Steven’s painting is evocative, isn’t it! The first time I saw it, it captivated my imagination and drew me in with the power of some dreams. The colors and symbols obviously touch something deeply unconscious in me. I bought it as a birthday present to myself a few years ago and it hangs next to my desk. Every time I look at it I feel a comforting surge of familiarity and wonder. It’s like a beautiful dream made manifest….

  2. Jeanie- How timely this message is. I am sending it to all three of my children because they are deeply moved by the events of our times. The only advice I have been able to give them is to know themselves and to deeply trust their own instincts. But, comprehending the power of the symbol is a new, vital level to this humble advice.
    Once again, thank you for following your heart and writing such inspirational words for us humans!

    1. We humans need all the help we can get! We seem to be making a royal mess of things. If “Know yourself and trust your instincts” was the only advice you ever gave your kids, it would almost be enough!

      If you don’t mind a little shameless self-promotion, I’m thinking they might really like The Soul’s Twins. Maybe you can give them a copy for Christmas. I’ll be happy to sign them for you! 🙂 They won’t be out until Oct. 28 but you can pre-order copies on Amazon now at: https://www.amazon.com/Souls-Twins-Emancipate-Masculine-Archetypes/dp/0764360604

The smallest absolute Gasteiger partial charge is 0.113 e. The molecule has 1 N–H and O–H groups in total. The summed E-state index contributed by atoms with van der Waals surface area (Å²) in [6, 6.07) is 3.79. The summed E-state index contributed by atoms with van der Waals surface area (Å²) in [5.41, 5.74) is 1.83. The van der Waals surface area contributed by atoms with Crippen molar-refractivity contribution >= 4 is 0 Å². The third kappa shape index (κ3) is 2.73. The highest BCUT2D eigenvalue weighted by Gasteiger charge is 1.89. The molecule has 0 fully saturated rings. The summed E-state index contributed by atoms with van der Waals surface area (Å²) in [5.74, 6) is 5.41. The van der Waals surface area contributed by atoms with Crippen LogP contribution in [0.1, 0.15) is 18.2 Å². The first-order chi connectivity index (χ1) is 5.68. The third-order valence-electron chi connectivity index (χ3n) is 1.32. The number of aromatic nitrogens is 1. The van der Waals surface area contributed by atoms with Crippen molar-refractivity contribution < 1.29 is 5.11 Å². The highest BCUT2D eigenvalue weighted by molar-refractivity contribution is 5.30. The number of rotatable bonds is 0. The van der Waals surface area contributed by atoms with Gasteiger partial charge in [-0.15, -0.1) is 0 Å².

My twin 18 year-old grandsons have developed a sudden interest in my books now and I think it may be for the same reason: the very troubling events of our times are all a result of our psycho-spiritual ignorance and immaturity. The Soul’s Twins is totally relevant for the simple reason that thinking psychologically and living spiritually is the only way we can heal ourselves and the world. I’m seeing a lot of interest in this concept now and my book is about how to do that.

      Thank you for writing, Cindy.

      Love,

      Jeanie

  3. Dear Jeanie,

    As always, a rich and insightful post. Thank you. As I read, I’m reminded of the symbolic images found in caves, painted tens of thousands of years ago … either in darkness or by firelight, who knows?! But the longing to sketch onto the walls and ceilings of these caves was so great, that I stand in admiration each time I hear of new paintings being discovered.